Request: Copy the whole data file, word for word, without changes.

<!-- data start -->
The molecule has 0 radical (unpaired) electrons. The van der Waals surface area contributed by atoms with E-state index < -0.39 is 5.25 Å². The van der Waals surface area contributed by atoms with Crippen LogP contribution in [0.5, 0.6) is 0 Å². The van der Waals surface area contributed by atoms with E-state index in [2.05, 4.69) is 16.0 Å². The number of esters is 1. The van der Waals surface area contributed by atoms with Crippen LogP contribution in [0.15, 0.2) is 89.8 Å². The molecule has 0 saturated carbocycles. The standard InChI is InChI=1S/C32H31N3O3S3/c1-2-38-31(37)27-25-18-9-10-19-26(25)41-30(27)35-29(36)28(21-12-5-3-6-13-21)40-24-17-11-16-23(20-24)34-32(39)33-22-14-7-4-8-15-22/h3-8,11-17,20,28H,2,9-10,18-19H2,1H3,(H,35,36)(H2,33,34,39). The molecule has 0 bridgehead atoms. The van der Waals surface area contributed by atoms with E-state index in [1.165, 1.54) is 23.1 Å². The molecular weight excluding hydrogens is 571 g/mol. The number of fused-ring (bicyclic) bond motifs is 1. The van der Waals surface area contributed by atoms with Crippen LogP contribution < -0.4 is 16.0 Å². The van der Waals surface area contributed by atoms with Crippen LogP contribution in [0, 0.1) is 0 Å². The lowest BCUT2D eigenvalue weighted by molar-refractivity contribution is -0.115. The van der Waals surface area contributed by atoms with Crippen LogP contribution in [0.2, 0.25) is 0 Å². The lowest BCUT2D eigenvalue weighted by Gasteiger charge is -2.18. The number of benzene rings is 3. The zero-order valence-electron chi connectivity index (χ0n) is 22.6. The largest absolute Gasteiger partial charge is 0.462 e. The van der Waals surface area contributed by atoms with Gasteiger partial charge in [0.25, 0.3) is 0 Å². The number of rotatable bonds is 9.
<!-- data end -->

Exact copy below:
The molecule has 0 radical (unpaired) electrons. The van der Waals surface area contributed by atoms with E-state index < -0.39 is 5.25 Å². The van der Waals surface area contributed by atoms with Crippen LogP contribution in [0.5, 0.6) is 0 Å². The van der Waals surface area contributed by atoms with E-state index in [2.05, 4.69) is 16.0 Å². The number of esters is 1. The van der Waals surface area contributed by atoms with Crippen LogP contribution in [0.15, 0.2) is 89.8 Å². The molecule has 0 saturated carbocycles. The standard InChI is InChI=1S/C32H31N3O3S3/c1-2-38-31(37)27-25-18-9-10-19-26(25)41-30(27)35-29(36)28(21-12-5-3-6-13-21)40-24-17-11-16-23(20-24)34-32(39)33-22-14-7-4-8-15-22/h3-8,11-17,20,28H,2,9-10,18-19H2,1H3,(H,35,36)(H2,33,34,39). The molecule has 0 bridgehead atoms. The van der Waals surface area contributed by atoms with E-state index in [1.165, 1.54) is 23.1 Å². The molecular weight excluding hydrogens is 571 g/mol. The number of fused-ring (bicyclic) bond motifs is 1. The van der Waals surface area contributed by atoms with Crippen LogP contribution < -0.4 is 16.0 Å². The van der Waals surface area contributed by atoms with Crippen LogP contribution in [0, 0.1) is 0 Å². The lowest BCUT2D eigenvalue weighted by molar-refractivity contribution is -0.115. The van der Waals surface area contributed by atoms with Crippen LogP contribution in [0.2, 0.25) is 0 Å². The lowest BCUT2D eigenvalue weighted by Gasteiger charge is -2.18. The number of benzene rings is 3. The zero-order valence-electron chi connectivity index (χ0n) is 22.6. The largest absolute Gasteiger partial charge is 0.462 e. The van der Waals surface area contributed by atoms with Gasteiger partial charge in [0.25, 0.3) is 0 Å². The number of rotatable bonds is 9.